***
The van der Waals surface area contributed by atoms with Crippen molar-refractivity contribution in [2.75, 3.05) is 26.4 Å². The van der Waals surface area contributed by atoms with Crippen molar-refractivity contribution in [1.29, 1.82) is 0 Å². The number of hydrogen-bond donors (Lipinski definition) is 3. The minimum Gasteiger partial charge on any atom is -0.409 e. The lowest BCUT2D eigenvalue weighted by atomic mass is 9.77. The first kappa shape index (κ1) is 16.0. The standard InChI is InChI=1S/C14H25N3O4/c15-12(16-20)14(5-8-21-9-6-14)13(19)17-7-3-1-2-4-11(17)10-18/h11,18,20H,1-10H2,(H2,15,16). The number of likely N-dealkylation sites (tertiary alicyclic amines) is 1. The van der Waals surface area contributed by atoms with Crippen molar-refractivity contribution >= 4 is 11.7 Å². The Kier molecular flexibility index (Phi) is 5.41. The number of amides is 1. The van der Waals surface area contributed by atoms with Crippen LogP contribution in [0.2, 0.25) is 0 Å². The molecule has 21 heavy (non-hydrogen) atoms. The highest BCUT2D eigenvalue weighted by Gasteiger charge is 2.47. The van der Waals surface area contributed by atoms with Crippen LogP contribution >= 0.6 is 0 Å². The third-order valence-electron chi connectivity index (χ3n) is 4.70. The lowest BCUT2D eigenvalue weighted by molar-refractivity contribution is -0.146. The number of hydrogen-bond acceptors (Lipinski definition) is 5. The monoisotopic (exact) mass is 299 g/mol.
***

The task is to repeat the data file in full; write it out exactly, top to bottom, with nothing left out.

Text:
The van der Waals surface area contributed by atoms with Crippen molar-refractivity contribution in [2.75, 3.05) is 26.4 Å². The van der Waals surface area contributed by atoms with Crippen molar-refractivity contribution in [1.29, 1.82) is 0 Å². The number of hydrogen-bond donors (Lipinski definition) is 3. The minimum Gasteiger partial charge on any atom is -0.409 e. The lowest BCUT2D eigenvalue weighted by atomic mass is 9.77. The first kappa shape index (κ1) is 16.0. The standard InChI is InChI=1S/C14H25N3O4/c15-12(16-20)14(5-8-21-9-6-14)13(19)17-7-3-1-2-4-11(17)10-18/h11,18,20H,1-10H2,(H2,15,16). The number of likely N-dealkylation sites (tertiary alicyclic amines) is 1. The van der Waals surface area contributed by atoms with Crippen molar-refractivity contribution >= 4 is 11.7 Å². The Kier molecular flexibility index (Phi) is 5.41. The number of amides is 1. The van der Waals surface area contributed by atoms with Crippen LogP contribution in [0.2, 0.25) is 0 Å². The molecule has 21 heavy (non-hydrogen) atoms. The highest BCUT2D eigenvalue weighted by Gasteiger charge is 2.47. The van der Waals surface area contributed by atoms with Crippen LogP contribution >= 0.6 is 0 Å². The third-order valence-electron chi connectivity index (χ3n) is 4.70. The lowest BCUT2D eigenvalue weighted by molar-refractivity contribution is -0.146. The number of hydrogen-bond acceptors (Lipinski definition) is 5. The monoisotopic (exact) mass is 299 g/mol.